The Poverty of Television

The Poverty of Television

The Mediation of Suffering in Class-Divided Philippines

By Jonathan Corpus Ong

Anthem Global Media and Communication Studies

Based on an ethnographic study of television and audiences in class-divided Philippines, this is the first book to take a bottom-up approach in considering how people respond to images and narratives of suffering and poverty on television. 

PDF, 226 Pages

ISBN:9781783084081

May 2015

£18.36, $30.36

EPUB, 226 Pages

ISBN:9781783084449

May 2015

£18.36, $30.36

  • About This Book
  • Reviews
  • Author Information
  • Series
  • Table of Contents
  • Links
  • Podcasts

About This Book

Based on an extensive ethnographic study of television and audiences in class-divided Philippines, this is the first book to take a bottom-up approach in considering how people respond to images and narratives of suffering and poverty on television. Arguing for an anthropological ethics of media, this book challenges existing work in media studies and sociology that focuses solely on textual analysis and philosophical approaches to the question of representing vulnerable others. Current questions in media ethics, such as whether to portray sufferers as humane and empowered individuals or show them ‘at their worst’ have so far used textual and visual analyses to convey the researcher’s own moral position on the matter. In contrast, this book, inspired by the anthropology of moralities, accounts for the different interpretations and moral positions of audiences, who are positioned in various degrees of social and moral proximity to those they see and hear on television. Winner of the 2016 Philippine Social Science Council Excellence in Research Award.

Reviews

Media, Culture & Society

http://journals.sagepub.com/doi/abs/10.1177/0163443716632675

'Ong brilliantly demonstrates that one need not succumb to cynicism to offer powerful cultural critique.' — Toussaint Nothias, ‘Journal of Communication’ 

‘Ong’s bottom-up approach […] opens new horizons for understanding the role(s) of the media in facilitating moral and social processes. These important insights make a significant and compelling contribution to the field.’ —Tal Morse, ‘International Journal of Communication’

‘“The Poverty of Television” is an important book that will be cited for years to come. Not only is this the first ethnographic study on mediated suffering in the global South, but it is also written with great intellectual lucidity and a profound sense of care and responsibility for those it talks about.’ —Lilie Chouliaraki, London School of Economics and Political Science

 

‘This thoughtful and rigorous examination of lay moralities among Filipinos watching images of the poor in their own country not only de-Westernizes the notion of “media witnessing”, but also calls on media studies writ large to actually talk to the presumed victims of televised representations.’ —Vicki Mayer, Tulane University

 

‘This is the first scholarly book on Philippine television. Ong goes to the core of the issue – the cultural politics of news and entertainment, the lifeline of poverty of and in Philippine television. Ethnographic and political economic, the morality of media and development are critically engaged in this book.’ —Roland B. Tolentino, University of the Philippines College of Mass Communication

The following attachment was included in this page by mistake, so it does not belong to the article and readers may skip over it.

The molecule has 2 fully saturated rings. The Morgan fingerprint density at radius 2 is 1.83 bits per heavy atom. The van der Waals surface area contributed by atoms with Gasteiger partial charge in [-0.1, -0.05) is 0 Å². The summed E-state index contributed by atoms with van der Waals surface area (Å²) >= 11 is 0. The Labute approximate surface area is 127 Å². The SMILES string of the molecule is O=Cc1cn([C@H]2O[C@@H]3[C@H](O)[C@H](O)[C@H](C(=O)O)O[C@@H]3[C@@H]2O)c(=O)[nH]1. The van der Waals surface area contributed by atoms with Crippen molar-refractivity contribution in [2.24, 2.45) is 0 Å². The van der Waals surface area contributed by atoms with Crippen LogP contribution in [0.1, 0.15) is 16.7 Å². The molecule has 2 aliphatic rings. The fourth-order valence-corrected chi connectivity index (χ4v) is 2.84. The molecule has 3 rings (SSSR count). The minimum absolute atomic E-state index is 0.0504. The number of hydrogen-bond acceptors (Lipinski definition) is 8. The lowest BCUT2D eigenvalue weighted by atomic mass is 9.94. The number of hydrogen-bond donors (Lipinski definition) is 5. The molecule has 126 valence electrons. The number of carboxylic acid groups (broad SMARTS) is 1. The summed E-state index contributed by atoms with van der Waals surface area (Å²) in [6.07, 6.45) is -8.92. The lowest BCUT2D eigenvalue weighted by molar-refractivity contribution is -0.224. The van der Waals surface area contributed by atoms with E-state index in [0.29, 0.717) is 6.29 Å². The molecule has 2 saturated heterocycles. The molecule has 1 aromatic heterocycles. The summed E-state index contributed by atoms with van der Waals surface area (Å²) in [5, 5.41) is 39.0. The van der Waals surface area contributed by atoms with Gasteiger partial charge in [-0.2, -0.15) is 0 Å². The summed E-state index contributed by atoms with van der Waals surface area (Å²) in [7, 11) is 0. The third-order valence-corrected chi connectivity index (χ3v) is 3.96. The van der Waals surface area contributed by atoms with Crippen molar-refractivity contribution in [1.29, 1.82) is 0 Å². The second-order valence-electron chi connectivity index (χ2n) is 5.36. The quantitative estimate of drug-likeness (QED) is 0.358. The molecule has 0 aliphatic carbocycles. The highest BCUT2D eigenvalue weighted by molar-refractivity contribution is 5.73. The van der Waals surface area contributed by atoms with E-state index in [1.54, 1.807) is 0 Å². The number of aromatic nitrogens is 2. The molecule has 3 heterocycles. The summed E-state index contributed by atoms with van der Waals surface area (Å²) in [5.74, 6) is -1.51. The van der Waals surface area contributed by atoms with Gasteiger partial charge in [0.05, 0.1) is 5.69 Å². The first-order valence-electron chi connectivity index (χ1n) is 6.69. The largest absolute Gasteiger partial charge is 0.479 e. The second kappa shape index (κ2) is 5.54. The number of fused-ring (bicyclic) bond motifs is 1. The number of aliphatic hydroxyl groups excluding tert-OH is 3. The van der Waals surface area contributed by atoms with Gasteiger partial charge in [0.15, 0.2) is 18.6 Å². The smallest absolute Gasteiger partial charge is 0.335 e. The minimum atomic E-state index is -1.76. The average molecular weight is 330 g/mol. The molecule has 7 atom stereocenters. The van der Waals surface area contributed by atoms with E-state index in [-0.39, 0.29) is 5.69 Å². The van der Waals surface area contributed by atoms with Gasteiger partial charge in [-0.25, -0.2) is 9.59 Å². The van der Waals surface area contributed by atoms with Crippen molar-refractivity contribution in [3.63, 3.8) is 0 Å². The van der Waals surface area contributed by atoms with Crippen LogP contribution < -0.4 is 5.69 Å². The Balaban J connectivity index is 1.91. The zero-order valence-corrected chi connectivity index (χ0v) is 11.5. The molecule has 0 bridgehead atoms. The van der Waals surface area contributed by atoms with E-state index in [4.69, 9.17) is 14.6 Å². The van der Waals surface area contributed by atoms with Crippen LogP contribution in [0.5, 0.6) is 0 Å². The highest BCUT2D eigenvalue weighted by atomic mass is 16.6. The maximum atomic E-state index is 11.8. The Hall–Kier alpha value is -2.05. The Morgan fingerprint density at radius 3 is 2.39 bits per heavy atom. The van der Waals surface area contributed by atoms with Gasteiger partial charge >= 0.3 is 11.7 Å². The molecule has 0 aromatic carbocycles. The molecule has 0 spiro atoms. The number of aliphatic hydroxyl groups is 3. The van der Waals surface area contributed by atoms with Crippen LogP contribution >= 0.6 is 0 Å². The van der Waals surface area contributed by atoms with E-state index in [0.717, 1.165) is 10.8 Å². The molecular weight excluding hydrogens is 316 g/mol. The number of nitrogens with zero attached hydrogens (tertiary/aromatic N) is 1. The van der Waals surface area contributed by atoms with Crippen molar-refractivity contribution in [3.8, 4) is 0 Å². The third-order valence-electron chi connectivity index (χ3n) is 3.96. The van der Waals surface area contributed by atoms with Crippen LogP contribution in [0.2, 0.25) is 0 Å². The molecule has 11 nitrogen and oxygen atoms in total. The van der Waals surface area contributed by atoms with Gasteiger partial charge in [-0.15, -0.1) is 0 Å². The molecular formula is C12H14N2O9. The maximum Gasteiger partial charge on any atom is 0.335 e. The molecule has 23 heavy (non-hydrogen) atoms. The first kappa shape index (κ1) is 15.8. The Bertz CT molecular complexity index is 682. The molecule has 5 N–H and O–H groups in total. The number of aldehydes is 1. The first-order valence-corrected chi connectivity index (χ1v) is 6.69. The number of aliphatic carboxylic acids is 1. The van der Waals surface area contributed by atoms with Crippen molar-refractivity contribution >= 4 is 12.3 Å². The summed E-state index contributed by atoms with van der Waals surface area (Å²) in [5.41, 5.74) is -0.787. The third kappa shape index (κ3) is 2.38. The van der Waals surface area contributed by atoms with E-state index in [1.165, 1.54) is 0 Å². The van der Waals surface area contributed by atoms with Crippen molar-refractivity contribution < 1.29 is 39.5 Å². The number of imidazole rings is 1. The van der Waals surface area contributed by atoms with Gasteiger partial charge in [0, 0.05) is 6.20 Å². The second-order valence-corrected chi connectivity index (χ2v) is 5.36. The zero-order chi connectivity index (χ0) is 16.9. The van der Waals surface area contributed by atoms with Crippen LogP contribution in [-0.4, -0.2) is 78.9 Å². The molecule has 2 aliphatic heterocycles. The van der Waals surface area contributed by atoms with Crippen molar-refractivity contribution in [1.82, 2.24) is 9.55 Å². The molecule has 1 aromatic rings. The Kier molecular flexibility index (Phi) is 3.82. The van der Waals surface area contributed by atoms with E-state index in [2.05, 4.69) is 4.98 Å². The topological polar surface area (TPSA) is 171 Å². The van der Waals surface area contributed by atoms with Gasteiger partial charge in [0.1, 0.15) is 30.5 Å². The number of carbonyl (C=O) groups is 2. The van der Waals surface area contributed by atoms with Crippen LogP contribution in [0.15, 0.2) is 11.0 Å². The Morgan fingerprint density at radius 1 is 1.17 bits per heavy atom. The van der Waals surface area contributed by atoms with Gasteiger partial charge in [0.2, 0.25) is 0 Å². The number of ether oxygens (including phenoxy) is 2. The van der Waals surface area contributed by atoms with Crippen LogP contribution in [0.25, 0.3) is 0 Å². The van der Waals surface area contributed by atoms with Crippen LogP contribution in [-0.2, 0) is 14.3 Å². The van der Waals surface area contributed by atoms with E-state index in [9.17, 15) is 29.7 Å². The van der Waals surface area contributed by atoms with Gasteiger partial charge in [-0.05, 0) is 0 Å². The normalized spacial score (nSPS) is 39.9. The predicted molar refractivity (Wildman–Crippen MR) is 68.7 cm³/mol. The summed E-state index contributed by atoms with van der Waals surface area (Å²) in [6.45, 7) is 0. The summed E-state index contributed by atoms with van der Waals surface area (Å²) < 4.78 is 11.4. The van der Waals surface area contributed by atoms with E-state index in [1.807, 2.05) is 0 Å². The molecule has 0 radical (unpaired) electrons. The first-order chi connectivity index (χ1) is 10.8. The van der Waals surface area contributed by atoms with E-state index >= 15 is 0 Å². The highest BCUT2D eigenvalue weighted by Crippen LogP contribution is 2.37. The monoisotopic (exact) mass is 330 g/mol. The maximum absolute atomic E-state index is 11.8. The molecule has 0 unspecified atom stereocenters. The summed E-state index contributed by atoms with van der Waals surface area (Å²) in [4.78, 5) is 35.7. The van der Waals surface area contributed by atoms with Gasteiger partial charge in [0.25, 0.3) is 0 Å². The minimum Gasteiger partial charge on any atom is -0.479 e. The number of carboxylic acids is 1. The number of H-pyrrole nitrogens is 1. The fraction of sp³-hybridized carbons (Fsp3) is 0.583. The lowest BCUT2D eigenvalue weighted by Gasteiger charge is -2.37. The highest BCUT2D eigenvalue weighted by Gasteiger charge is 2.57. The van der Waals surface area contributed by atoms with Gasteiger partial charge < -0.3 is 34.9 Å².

‘This is a profound, path-breaking, and brave study of the portrayal of poverty and suffering in television. Marshalling solid ethnographic data, it shows how the class position of television audiences inflects their moral stance vis-à-vis mediated suffering. Ong compels readers in the Philippines and beyond to reflect on their own moral frame regarding this haunting, if seldom confronted, question.’ —Filomeno V. Aguilar Jr, Ateneo de Manila University

‘“The Poverty of Television” is an important book that will be cited for years to come. Not only is this the first ethnographic study on mediated suffering in the global South, but it is also written with great intellectual lucidity and a profound sense of care and responsibility for those it talks about.’ —Lilie Chouliaraki, London School of Economics and Political Science

‘This thoughtful and rigorous examination of lay moralities among Filipinos watching images of the poor in their own country not only de-Westernizes the notion of “media witnessing”, but also calls on media studies writ large to actually talk to the presumed victims of televised representations.’ —Vicki Mayer, Tulane University

‘This is the first scholarly book on Philippine television. Ong goes to the core of the issue – the cultural politics of news and entertainment, the lifeline of poverty of and in Philippine television. Ethnographic and political economic, the morality of media and development are critically engaged in this book.’ —Roland B. Tolentino, University of the Philippines College of Mass Communication

Author Information

Jonathan Corpus Ong is a lecturer in the Department of Media and Communication at the University of Leicester.

Series

Anthem Global Media and Communication Studies

Table of Contents

Acknowledgements; Introduction: The Poverty of Television; 1. The Moral Turn: From First Principles to Lay Moralities; 2. Theorizing Mediated Suffering: Ethics of Media Texts, Audiences and Ecologies; 3. Audience Ethics: Mediating Suffering in Everyday Life; 4. Entertainment: Playing with Pity; 5. News: Recognizing Calls to Action; Conclusions: Mediating Suffering, Dividing Class; Appendix; Notes; References; Index

Links

No Podcasts for this title.

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